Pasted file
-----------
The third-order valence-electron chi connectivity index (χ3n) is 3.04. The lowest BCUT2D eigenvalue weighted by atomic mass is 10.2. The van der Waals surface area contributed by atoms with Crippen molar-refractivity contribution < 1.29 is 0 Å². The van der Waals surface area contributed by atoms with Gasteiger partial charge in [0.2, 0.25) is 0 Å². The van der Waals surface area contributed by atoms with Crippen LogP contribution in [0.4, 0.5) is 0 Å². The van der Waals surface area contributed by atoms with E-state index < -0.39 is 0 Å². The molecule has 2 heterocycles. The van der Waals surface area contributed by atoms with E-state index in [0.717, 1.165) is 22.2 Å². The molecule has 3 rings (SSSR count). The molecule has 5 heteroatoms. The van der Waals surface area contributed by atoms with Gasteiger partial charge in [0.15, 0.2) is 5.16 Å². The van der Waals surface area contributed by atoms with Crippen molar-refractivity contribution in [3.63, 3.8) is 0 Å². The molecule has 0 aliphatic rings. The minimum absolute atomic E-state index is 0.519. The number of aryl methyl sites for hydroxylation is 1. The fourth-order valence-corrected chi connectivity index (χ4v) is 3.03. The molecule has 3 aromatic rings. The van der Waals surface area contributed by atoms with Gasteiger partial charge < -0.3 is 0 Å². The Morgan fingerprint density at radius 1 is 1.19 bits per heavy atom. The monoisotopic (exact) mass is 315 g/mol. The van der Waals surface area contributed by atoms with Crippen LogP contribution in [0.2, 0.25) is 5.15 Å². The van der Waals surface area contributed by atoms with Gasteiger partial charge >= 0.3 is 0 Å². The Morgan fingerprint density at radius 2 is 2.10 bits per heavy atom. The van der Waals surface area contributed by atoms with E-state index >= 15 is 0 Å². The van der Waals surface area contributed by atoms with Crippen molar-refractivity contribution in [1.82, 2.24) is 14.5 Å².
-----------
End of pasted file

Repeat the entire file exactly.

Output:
The third-order valence-electron chi connectivity index (χ3n) is 3.04. The lowest BCUT2D eigenvalue weighted by atomic mass is 10.2. The van der Waals surface area contributed by atoms with Crippen molar-refractivity contribution < 1.29 is 0 Å². The van der Waals surface area contributed by atoms with Gasteiger partial charge in [0.2, 0.25) is 0 Å². The van der Waals surface area contributed by atoms with Crippen LogP contribution in [0.4, 0.5) is 0 Å². The van der Waals surface area contributed by atoms with E-state index < -0.39 is 0 Å². The molecule has 2 heterocycles. The van der Waals surface area contributed by atoms with E-state index in [0.717, 1.165) is 22.2 Å². The molecule has 3 rings (SSSR count). The molecule has 5 heteroatoms. The van der Waals surface area contributed by atoms with Gasteiger partial charge in [0.15, 0.2) is 5.16 Å². The van der Waals surface area contributed by atoms with Crippen molar-refractivity contribution in [3.63, 3.8) is 0 Å². The molecule has 0 aliphatic rings. The minimum absolute atomic E-state index is 0.519. The number of aryl methyl sites for hydroxylation is 1. The fourth-order valence-corrected chi connectivity index (χ4v) is 3.03. The molecule has 3 aromatic rings. The van der Waals surface area contributed by atoms with Gasteiger partial charge < -0.3 is 0 Å². The Morgan fingerprint density at radius 1 is 1.19 bits per heavy atom. The monoisotopic (exact) mass is 315 g/mol. The van der Waals surface area contributed by atoms with Crippen LogP contribution in [0.2, 0.25) is 5.15 Å². The van der Waals surface area contributed by atoms with Gasteiger partial charge >= 0.3 is 0 Å². The Morgan fingerprint density at radius 2 is 2.10 bits per heavy atom. The van der Waals surface area contributed by atoms with E-state index >= 15 is 0 Å². The van der Waals surface area contributed by atoms with Crippen molar-refractivity contribution in [1.82, 2.24) is 14.5 Å².